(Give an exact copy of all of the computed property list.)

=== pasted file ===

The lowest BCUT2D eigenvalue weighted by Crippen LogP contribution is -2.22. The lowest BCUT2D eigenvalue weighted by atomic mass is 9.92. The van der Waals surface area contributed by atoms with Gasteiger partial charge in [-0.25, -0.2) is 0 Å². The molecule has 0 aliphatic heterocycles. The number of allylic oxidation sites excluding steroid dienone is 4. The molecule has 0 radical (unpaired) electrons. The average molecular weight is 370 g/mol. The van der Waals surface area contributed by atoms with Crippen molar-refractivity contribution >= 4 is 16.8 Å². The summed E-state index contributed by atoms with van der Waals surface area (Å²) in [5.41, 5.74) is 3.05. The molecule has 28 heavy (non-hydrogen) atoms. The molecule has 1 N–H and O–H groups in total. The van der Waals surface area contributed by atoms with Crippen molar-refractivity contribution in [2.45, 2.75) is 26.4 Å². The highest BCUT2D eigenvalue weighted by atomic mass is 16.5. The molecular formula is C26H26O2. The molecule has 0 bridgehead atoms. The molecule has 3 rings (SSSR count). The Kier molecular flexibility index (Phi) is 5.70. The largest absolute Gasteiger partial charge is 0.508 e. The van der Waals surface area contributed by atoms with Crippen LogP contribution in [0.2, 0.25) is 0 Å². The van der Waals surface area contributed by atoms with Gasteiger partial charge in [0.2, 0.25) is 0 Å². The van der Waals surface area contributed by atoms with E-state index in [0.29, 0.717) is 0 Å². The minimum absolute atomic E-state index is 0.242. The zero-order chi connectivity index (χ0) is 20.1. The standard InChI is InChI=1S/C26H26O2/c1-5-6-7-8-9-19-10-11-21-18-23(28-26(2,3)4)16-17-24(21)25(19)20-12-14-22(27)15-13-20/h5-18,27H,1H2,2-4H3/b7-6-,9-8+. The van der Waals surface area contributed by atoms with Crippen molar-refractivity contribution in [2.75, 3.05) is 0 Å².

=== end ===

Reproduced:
The lowest BCUT2D eigenvalue weighted by Crippen LogP contribution is -2.22. The lowest BCUT2D eigenvalue weighted by atomic mass is 9.92. The van der Waals surface area contributed by atoms with Gasteiger partial charge in [-0.25, -0.2) is 0 Å². The molecule has 0 aliphatic heterocycles. The number of allylic oxidation sites excluding steroid dienone is 4. The molecule has 0 radical (unpaired) electrons. The average molecular weight is 370 g/mol. The van der Waals surface area contributed by atoms with Crippen molar-refractivity contribution >= 4 is 16.8 Å². The summed E-state index contributed by atoms with van der Waals surface area (Å²) in [5.41, 5.74) is 3.05. The molecule has 28 heavy (non-hydrogen) atoms. The molecule has 1 N–H and O–H groups in total. The van der Waals surface area contributed by atoms with Crippen molar-refractivity contribution in [2.45, 2.75) is 26.4 Å². The highest BCUT2D eigenvalue weighted by atomic mass is 16.5. The molecular formula is C26H26O2. The molecule has 0 bridgehead atoms. The molecule has 3 rings (SSSR count). The Kier molecular flexibility index (Phi) is 5.70. The largest absolute Gasteiger partial charge is 0.508 e. The van der Waals surface area contributed by atoms with Crippen LogP contribution in [0.2, 0.25) is 0 Å². The van der Waals surface area contributed by atoms with Gasteiger partial charge in [0.2, 0.25) is 0 Å². The van der Waals surface area contributed by atoms with E-state index in [0.29, 0.717) is 0 Å². The minimum absolute atomic E-state index is 0.242. The zero-order chi connectivity index (χ0) is 20.1. The standard InChI is InChI=1S/C26H26O2/c1-5-6-7-8-9-19-10-11-21-18-23(28-26(2,3)4)16-17-24(21)25(19)20-12-14-22(27)15-13-20/h5-18,27H,1H2,2-4H3/b7-6-,9-8+. The van der Waals surface area contributed by atoms with Crippen molar-refractivity contribution in [2.75, 3.05) is 0 Å².